Hollywood has definitely perfected the art of the superhero movie (just compare “Darna” to “Wonder Woman”), but when it comes to horror, Asian films are still king. Western horror movies focus on the shock factor and the special effects, but Asian films usually hit too close to home, by presenting horrific situations in everyday contexts.
If you’re tired of looking at pumpkins and witches on broomsticks for Halloween, here are 10 Asian horror films that will foster that scary Halloween mood without a single mention of “Trick or Treat!” You won’t dare to switch off your lights after watching these films, no matter how high your electricity bill is.
“Ring” is a 1998 Japanese horror film about a cursed video tape that kills everyone who watches it.
When “Ring” first hit Singapore in 1999, it was absolutely terrifying. Television sets were ubiquitous then, and the classic scene of Sadako climbing out of the television set to murder her victims meant that most audiences would be constantly be reminded of it when they went home. It went on to spawn several sequels, a television series, and an American remake, but few other horror films matched the intensity of the first.
For some reason, when “Ring” gained popularity, it started getting referred to as “Ringu” instead by English-speaking audiences, as that was how it was pronounced in Japanese. However, given that it’s the Japanese romanisation of an English word, it’s slightly odd that many have chosen to pronounce it that way.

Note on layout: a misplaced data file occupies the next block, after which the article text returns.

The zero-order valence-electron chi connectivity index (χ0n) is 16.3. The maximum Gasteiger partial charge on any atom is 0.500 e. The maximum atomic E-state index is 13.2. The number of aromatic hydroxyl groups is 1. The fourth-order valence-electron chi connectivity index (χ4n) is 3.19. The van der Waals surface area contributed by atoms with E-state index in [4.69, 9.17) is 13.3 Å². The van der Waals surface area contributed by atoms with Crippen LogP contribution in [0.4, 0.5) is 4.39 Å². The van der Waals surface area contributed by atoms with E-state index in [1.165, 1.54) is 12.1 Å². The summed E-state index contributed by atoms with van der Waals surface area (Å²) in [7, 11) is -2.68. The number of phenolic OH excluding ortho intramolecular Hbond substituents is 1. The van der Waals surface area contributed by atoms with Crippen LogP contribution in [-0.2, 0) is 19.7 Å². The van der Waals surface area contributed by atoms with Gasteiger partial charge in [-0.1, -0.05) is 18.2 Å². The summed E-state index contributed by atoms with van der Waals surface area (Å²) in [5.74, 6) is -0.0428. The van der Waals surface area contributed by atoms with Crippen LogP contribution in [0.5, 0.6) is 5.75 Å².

2. Ring 2/Ringu 2
“Ring 2” is the 1999 sequel to “Ring”, and sees Sadako’s continued rampage as more people fall prey to her curse.
“Ring 2” wasn’t as good as the first, but it was still terrifying since it had a group of scientists trying to reconstruct Sadako’s body. You can see where this is going. Perhaps the most horrifying scene in the film is when one of the characters rewinds a tape of a normal girl turning to look at the camera, again and again and again — until the girl turns into Sadako and attacks.
Originally, there was another sequel to “Ring”, called “Rasen” – but it met with such poor reception that it was forgotten, and “Ring 2” became the more popular sequel instead.
“Ju-on” is a 2002 Japanese film about a house cursed by the ghosts of a family that died horrific deaths. “Ju-on” means “Grudge”.
“Ju-on” also went on to see several sequels and an American remake, but the first film was unforgettable. It gave us not one, but two ghosts — the pale white boy Toshio and his backwards crawling mother Kayako. It turned countless everyday scenes into horrifying situations, like bath tubs clogged with long hair and the mewing of a cat. But it was Toshio’s guttural groan that really made your hair stand, a cross between a growl and a painful cry.
4. Nang Nak
“Nang Nak” is a 1999 Thai film about a husband who returns to his wife and child after serving in the military, not knowing that they’re already dead.
Based on a famous Thai legend, “Nang Nak” is part romance, which makes the horror aspects of it all the more gruesome. The problem is that both husband and wife loved each other very much, adding a tragic element to the horror film. The creepiest part came when the ghost, Mae Nak, drops a comb and retrieves it by physically elongating her arm to unnatural proportions.